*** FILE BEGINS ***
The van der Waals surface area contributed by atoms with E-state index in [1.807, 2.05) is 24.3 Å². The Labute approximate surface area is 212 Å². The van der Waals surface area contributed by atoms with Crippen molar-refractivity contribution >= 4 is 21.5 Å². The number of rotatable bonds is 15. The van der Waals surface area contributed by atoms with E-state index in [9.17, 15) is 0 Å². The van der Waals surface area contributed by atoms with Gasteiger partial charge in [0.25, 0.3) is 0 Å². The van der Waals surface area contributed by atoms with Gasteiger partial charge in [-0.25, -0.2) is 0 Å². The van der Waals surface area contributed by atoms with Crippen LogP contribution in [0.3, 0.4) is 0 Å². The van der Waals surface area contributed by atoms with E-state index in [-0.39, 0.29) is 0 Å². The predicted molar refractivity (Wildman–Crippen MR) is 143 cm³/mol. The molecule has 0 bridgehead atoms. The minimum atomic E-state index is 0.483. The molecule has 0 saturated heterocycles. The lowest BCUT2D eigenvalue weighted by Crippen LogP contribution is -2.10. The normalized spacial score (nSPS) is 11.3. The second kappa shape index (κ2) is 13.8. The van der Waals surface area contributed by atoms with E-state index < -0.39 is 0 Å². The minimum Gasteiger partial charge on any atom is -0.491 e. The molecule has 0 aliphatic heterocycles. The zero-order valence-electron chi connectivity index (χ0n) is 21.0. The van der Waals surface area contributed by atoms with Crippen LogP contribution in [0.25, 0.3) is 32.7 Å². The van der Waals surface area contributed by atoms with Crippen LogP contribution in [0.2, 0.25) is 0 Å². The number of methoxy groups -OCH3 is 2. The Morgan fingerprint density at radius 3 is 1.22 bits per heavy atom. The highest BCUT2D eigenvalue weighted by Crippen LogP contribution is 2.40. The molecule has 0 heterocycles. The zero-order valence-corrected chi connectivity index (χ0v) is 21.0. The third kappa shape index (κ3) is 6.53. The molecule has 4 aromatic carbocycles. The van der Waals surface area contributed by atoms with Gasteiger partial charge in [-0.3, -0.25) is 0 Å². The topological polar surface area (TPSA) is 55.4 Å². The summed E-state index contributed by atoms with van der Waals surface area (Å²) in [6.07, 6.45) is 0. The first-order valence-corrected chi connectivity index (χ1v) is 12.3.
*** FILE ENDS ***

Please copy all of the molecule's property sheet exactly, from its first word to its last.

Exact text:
The van der Waals surface area contributed by atoms with E-state index in [1.807, 2.05) is 24.3 Å². The Labute approximate surface area is 212 Å². The van der Waals surface area contributed by atoms with Crippen molar-refractivity contribution >= 4 is 21.5 Å². The number of rotatable bonds is 15. The van der Waals surface area contributed by atoms with E-state index in [9.17, 15) is 0 Å². The van der Waals surface area contributed by atoms with Gasteiger partial charge in [0.25, 0.3) is 0 Å². The van der Waals surface area contributed by atoms with Gasteiger partial charge in [-0.25, -0.2) is 0 Å². The van der Waals surface area contributed by atoms with Crippen LogP contribution in [0.3, 0.4) is 0 Å². The van der Waals surface area contributed by atoms with E-state index in [-0.39, 0.29) is 0 Å². The predicted molar refractivity (Wildman–Crippen MR) is 143 cm³/mol. The molecule has 0 bridgehead atoms. The minimum atomic E-state index is 0.483. The molecule has 0 saturated heterocycles. The lowest BCUT2D eigenvalue weighted by Crippen LogP contribution is -2.10. The normalized spacial score (nSPS) is 11.3. The second kappa shape index (κ2) is 13.8. The van der Waals surface area contributed by atoms with E-state index < -0.39 is 0 Å². The minimum Gasteiger partial charge on any atom is -0.491 e. The molecule has 0 aliphatic heterocycles. The zero-order valence-electron chi connectivity index (χ0n) is 21.0. The van der Waals surface area contributed by atoms with Crippen LogP contribution in [0.25, 0.3) is 32.7 Å². The van der Waals surface area contributed by atoms with Crippen LogP contribution in [0.2, 0.25) is 0 Å². The number of methoxy groups -OCH3 is 2. The Morgan fingerprint density at radius 3 is 1.22 bits per heavy atom. The highest BCUT2D eigenvalue weighted by Crippen LogP contribution is 2.40. The molecule has 0 heterocycles. The zero-order valence-corrected chi connectivity index (χ0v) is 21.0. The third kappa shape index (κ3) is 6.53. The molecule has 4 aromatic carbocycles. The van der Waals surface area contributed by atoms with Gasteiger partial charge in [-0.3, -0.25) is 0 Å². The topological polar surface area (TPSA) is 55.4 Å². The summed E-state index contributed by atoms with van der Waals surface area (Å²) in [6.07, 6.45) is 0. The first-order valence-corrected chi connectivity index (χ1v) is 12.3.